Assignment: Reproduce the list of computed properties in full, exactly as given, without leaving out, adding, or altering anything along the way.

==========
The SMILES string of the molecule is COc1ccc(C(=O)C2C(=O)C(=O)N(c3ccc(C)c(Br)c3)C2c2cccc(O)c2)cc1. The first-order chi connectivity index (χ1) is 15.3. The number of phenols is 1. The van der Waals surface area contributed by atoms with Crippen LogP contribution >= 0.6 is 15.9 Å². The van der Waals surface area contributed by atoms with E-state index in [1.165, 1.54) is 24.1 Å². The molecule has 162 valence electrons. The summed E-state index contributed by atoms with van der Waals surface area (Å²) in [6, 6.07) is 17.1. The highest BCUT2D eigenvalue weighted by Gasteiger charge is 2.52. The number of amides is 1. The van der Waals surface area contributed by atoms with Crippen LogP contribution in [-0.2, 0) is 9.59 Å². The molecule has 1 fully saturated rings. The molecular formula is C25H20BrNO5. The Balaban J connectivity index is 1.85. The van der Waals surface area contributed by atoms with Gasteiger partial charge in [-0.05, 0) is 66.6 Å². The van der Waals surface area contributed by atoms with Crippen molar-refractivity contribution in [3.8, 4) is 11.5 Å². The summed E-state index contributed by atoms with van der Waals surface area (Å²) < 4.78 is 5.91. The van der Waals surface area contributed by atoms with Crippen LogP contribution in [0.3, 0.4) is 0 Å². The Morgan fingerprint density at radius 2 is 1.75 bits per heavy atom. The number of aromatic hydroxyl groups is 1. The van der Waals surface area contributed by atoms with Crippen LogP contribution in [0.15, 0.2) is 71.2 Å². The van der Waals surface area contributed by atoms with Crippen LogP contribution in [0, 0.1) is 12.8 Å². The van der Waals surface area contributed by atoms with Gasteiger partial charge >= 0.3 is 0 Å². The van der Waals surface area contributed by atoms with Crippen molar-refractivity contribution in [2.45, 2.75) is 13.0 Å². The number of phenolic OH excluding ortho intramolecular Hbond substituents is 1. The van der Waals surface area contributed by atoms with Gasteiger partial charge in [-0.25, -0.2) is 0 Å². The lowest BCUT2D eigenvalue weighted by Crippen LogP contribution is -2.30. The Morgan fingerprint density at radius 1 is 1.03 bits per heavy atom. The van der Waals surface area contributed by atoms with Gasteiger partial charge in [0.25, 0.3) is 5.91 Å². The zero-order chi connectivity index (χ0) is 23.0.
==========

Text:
The SMILES string of the molecule is COc1ccc(C(=O)C2C(=O)C(=O)N(c3ccc(C)c(Br)c3)C2c2cccc(O)c2)cc1. The first-order chi connectivity index (χ1) is 15.3. The number of phenols is 1. The van der Waals surface area contributed by atoms with Crippen LogP contribution >= 0.6 is 15.9 Å². The van der Waals surface area contributed by atoms with E-state index in [1.165, 1.54) is 24.1 Å². The molecule has 162 valence electrons. The summed E-state index contributed by atoms with van der Waals surface area (Å²) in [6, 6.07) is 17.1. The highest BCUT2D eigenvalue weighted by Gasteiger charge is 2.52. The number of amides is 1. The van der Waals surface area contributed by atoms with Crippen LogP contribution in [-0.2, 0) is 9.59 Å². The molecule has 1 fully saturated rings. The molecular formula is C25H20BrNO5. The Balaban J connectivity index is 1.85. The van der Waals surface area contributed by atoms with Gasteiger partial charge in [-0.05, 0) is 66.6 Å². The van der Waals surface area contributed by atoms with Crippen molar-refractivity contribution in [3.8, 4) is 11.5 Å². The summed E-state index contributed by atoms with van der Waals surface area (Å²) < 4.78 is 5.91. The van der Waals surface area contributed by atoms with Crippen LogP contribution in [0.3, 0.4) is 0 Å². The Morgan fingerprint density at radius 2 is 1.75 bits per heavy atom. The number of aromatic hydroxyl groups is 1. The van der Waals surface area contributed by atoms with Crippen LogP contribution in [0.15, 0.2) is 71.2 Å². The van der Waals surface area contributed by atoms with Crippen LogP contribution in [0, 0.1) is 12.8 Å². The van der Waals surface area contributed by atoms with Gasteiger partial charge >= 0.3 is 0 Å². The van der Waals surface area contributed by atoms with Crippen molar-refractivity contribution in [2.45, 2.75) is 13.0 Å². The number of phenolic OH excluding ortho intramolecular Hbond substituents is 1. The van der Waals surface area contributed by atoms with Gasteiger partial charge in [-0.25, -0.2) is 0 Å². The lowest BCUT2D eigenvalue weighted by Crippen LogP contribution is -2.30. The Morgan fingerprint density at radius 1 is 1.03 bits per heavy atom. The van der Waals surface area contributed by atoms with Gasteiger partial charge in [0.25, 0.3) is 5.91 Å². The zero-order chi connectivity index (χ0) is 23.0.